Its picturesque passengers, divided into three classes under the deck, covered from rich, important functionaries and landowners; to young people of humble origins who traveled to the colonies searching a future that the old France was not able to assure. In other words, the transoceanic ship was sort of a human zoo, a circus with so many actors that nobody noticed the presence of a middle age man with a powerful moustache, who spent the endless hours sitting on the deck, gazing into the horizon.
That having been made clear: The Culture is a group-civilisation formed from seven or eight humanoid species, space-living elements of which established a loose federation approximately nine thousand years ago. The galaxy our galaxy in the Culture stories is a place long lived-in, and scattered with a variety of life-forms.
In its vast and complicated history it has seen waves of empires, federations, colonisations, die-backs, wars, species-specific dark ages, renaissances, periods of mega-structure building and destruction, and whole ages of benign indifference and malign neglect.
At the time of the Culture stories, there are perhaps a few dozen major space-faring civilisations, hundreds of minor ones, tens of thousands of species who might develop space-travel, and an uncountable number who have been there, done that, and have either gone into locatable but insular retreats to contemplate who-knows-what, or disappeared from the normal universe altogether to cultivate lives even less comprehensible.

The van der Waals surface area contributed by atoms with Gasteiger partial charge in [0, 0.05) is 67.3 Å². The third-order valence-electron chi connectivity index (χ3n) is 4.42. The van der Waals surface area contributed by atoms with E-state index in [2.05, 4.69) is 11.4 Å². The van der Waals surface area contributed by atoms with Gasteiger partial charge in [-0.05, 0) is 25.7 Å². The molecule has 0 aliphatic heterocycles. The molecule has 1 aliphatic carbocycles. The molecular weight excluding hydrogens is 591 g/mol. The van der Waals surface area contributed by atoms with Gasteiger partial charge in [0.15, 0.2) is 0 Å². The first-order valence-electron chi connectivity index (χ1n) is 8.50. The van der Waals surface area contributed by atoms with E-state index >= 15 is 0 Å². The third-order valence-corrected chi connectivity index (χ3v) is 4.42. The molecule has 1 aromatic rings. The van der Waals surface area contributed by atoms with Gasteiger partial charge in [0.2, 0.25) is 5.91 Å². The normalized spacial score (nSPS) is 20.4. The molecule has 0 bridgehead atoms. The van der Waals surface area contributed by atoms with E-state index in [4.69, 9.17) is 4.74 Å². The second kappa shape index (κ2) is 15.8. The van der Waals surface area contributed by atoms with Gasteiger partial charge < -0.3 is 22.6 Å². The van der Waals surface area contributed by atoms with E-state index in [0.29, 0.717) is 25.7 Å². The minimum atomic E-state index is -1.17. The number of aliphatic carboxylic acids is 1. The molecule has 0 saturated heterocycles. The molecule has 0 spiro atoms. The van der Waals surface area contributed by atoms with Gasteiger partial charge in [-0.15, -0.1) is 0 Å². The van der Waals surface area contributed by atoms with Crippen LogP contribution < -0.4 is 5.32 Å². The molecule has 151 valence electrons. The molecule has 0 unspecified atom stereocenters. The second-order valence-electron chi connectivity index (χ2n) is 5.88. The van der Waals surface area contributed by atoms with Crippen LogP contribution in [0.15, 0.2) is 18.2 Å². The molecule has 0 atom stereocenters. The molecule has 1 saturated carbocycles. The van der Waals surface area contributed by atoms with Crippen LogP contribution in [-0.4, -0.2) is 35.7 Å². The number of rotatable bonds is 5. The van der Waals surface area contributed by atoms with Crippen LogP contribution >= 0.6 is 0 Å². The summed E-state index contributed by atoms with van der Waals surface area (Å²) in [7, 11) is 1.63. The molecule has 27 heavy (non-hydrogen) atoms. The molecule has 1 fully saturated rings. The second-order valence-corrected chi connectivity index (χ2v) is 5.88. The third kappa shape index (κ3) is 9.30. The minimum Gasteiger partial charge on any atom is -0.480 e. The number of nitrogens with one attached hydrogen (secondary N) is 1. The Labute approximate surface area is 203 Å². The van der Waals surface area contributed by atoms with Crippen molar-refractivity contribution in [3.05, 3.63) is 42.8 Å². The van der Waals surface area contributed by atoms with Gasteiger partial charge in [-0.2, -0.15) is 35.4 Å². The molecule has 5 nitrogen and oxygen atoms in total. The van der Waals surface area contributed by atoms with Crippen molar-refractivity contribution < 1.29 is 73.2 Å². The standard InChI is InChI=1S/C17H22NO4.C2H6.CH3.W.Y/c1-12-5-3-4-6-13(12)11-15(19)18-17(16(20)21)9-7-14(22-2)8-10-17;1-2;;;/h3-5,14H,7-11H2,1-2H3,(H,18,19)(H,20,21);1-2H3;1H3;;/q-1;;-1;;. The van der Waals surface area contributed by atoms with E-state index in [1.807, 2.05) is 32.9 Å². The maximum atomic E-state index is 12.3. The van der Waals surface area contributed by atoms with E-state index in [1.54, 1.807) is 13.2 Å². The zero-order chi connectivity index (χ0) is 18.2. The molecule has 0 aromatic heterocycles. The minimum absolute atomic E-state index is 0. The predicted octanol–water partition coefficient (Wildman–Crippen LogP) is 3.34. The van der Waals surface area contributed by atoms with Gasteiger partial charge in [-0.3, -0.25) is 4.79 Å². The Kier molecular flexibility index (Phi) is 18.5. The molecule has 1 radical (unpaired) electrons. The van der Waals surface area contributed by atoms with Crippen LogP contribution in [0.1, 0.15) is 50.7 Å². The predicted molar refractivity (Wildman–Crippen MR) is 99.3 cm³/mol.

The Culture, in its history and its on-going form, is an expression of the idea that the nature of space itself determines the type of civilisations which will Culture and gods words essay there.
The thought processes of a tribe, a clan, a country or a nation-state are essentially two-dimensional, and the nature of their power depends on the same flatness. Territory is all-important; resources, living-space, lines of communication; all are determined by the nature of the plane that the plane is in fact a sphere is irrelevant here ; that surface, and the fact the species concerned are bound to it during their evolution, determines the mind-set of a ground-living species.
The mind-set of an aquatic or avian species is, of course, rather different. Essentially, the contention is that our currently dominant power systems cannot long survive in space; beyond a certain technological level a degree of anarchy is arguably inevitable and anyway preferable.